Optimizing Jint part 2: Tools of the trade

I think making performance optimizations is a great example of true engineering task, there should be numbers and evidence, always. You cannot state that something has improved unless you can show hard numbers about either reduced time to run or reduced memory usage (ideally of course both). Otherwise it's just good old feels faster.

In this post we'll examine some tools and checklists when doing performance analysis.

Reducing memory allocations and speeding things up

I'm not going to bore you with the dull old details about generational garbage collection. There are a lot of good resources to learn about it. What we need the keep in mind however, is that every allocation has its cost. You should keep allocations in generation 0 where they are the cheapest, but after that you should also minimize allocations. Every CPU cycle used in garbage collection is away from your program logic.

So speed optimization does not only consist of the usual algorithm and library usage tuning, but also making sure that CLR is not burdened with unnecessary memory allocations.

The tools

So what tools are there to investigate such problems? Well, there is a lot to choose from. For me the go-to tools are JetBrains dotTrace, Visual Studio's Performance Profiler and of course the one and the only BenchmarkDotNet. For you hardcode people there's always PerfView, but I've always felt more comfortable with the ones that have easier / more user friendly UI's to work with.

When you start care about every single instruction the compiler emits and virtual machine needs to run, SharpLab can be invaluable. You can also test new, yet to be released, compiler features.

There's also an interesting contender that's free, CodeTrack, but I haven't played with it much yet. I'm going to give examples of problems found using these tools, but I'm not going to delve to deep into how to use the tools, give their respective product documentation a go.

Running and analyzing, a small checklist

Alwas, always, run binaries that were built in release mode. Set your IDE to Release configuration, set Web.config to debug=false and any other platform specific things you can think of.

BenchmarkDotNet is kind enough to give error when you try to benchmark using debug build. When running .NET Core apps, remember to supply the command line switch.

> dotnet build -c Release

Stop all extra software you have running, including real-time virus scanning etc. For me the checklist is stopping everything from Windows's "down-right" (Docker, virus scanner, Skype etc). Naturally you shouldn't have your IDEs or other heavy machinery running either.

Make sure you are running with consistent CPU speed. Laptops are especially nasty to work with, make sure you are running high performance power plan and processor C-states disabled if possible. I usually even switch of the second monitor, just in case to give the GPU some breathing room.

Creating a small console application to target wanted runtimes usually pays off. Just create the minimal repro to stress the part of the system that is under optimization. I tend to target both .NET Core and full .NET framework to ensure full framework doesn't give a nasty surprise. Generally if you get things optimized on full framework, it should be at least as fast on .NET Core.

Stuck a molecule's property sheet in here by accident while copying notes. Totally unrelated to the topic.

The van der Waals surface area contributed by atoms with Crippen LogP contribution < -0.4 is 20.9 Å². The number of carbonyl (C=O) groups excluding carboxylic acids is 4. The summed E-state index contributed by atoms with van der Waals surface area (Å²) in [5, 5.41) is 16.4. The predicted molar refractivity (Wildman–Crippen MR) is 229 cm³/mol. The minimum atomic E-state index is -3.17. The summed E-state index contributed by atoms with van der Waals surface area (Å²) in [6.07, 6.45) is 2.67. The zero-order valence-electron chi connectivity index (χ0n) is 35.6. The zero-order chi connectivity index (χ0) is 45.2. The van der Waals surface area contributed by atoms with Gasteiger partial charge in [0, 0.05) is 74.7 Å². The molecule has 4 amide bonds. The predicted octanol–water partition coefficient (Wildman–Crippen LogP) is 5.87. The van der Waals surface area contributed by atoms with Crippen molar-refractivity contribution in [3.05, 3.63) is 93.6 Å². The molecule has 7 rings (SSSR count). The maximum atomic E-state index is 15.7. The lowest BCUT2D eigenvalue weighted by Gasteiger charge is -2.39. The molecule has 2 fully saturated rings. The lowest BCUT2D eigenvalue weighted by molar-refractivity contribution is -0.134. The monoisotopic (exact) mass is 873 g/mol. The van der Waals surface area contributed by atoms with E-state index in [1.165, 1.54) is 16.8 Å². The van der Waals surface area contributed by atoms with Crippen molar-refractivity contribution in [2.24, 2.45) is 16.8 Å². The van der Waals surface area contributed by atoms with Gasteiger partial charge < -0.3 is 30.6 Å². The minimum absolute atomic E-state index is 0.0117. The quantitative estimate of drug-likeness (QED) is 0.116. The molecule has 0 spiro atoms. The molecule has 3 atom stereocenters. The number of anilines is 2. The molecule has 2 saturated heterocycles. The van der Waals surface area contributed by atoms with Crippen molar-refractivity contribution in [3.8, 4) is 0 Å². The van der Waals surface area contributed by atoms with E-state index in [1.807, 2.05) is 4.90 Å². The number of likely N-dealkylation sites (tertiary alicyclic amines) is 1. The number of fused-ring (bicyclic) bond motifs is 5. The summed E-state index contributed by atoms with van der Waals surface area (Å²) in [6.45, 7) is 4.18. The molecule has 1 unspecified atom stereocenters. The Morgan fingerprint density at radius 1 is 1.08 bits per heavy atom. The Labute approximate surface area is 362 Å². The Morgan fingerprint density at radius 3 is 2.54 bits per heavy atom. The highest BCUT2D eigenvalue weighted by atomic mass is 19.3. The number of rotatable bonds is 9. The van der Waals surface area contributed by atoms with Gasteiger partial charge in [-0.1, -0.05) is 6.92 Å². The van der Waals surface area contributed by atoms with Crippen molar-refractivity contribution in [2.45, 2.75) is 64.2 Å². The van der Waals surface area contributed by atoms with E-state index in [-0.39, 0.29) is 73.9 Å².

JetBrains dotTrace

Easiest is to start with Timeline profiling. Get to know the tool and filter to find interesting code paths. You usually are interested the parts that allocate most memory or take the most time. Categories also give you hints about which sub-system is taking the time or memory (Collections, String, LINQ etc).

After you discovered bottleneck(s) you can switch to sampling and more accurate (slower) methods. At the end line-by-line will give you best insight but is slow to run for bigger test run.

Visual Studio Performance Profiler

This does require a beefier Visual Studio license, but it has it perks. Generally I try it sometimes to check if I've missed something. It's slower to use, but gathers a lot of information. PerfView is working its magic behind the scenes.


They have great documentation, just read it, I've got little to add. The next posts will mostly use BenchmarkDotNet to highlight some differences of speed and memory usage depending on the code.

Parameterized benchmarks are nice, you can see how N affects the outcome. Especially nice when you are battling between choosing a list or hash-based collection, it's always depending on the use case.

Running your benchmark against both full framework and .NET Core can give you nice insights about how .NET Core outperforms the old world (it usually always does).

Preparing Jint for optimization journey

The two first pull requests I made to Jint were:
After we have the benchmarks in place, we can start to measure and optimize, if the benchmark results get considerably better, let's open a pull request! The communication with project maintainer is always easier when you have the numbers to back you up. Running hand-rolled a stopwatch loop is isn't good proof as there can be a lot of variance based on environment. 

Next we can finally start discussing performance pitfalls and their remedies.


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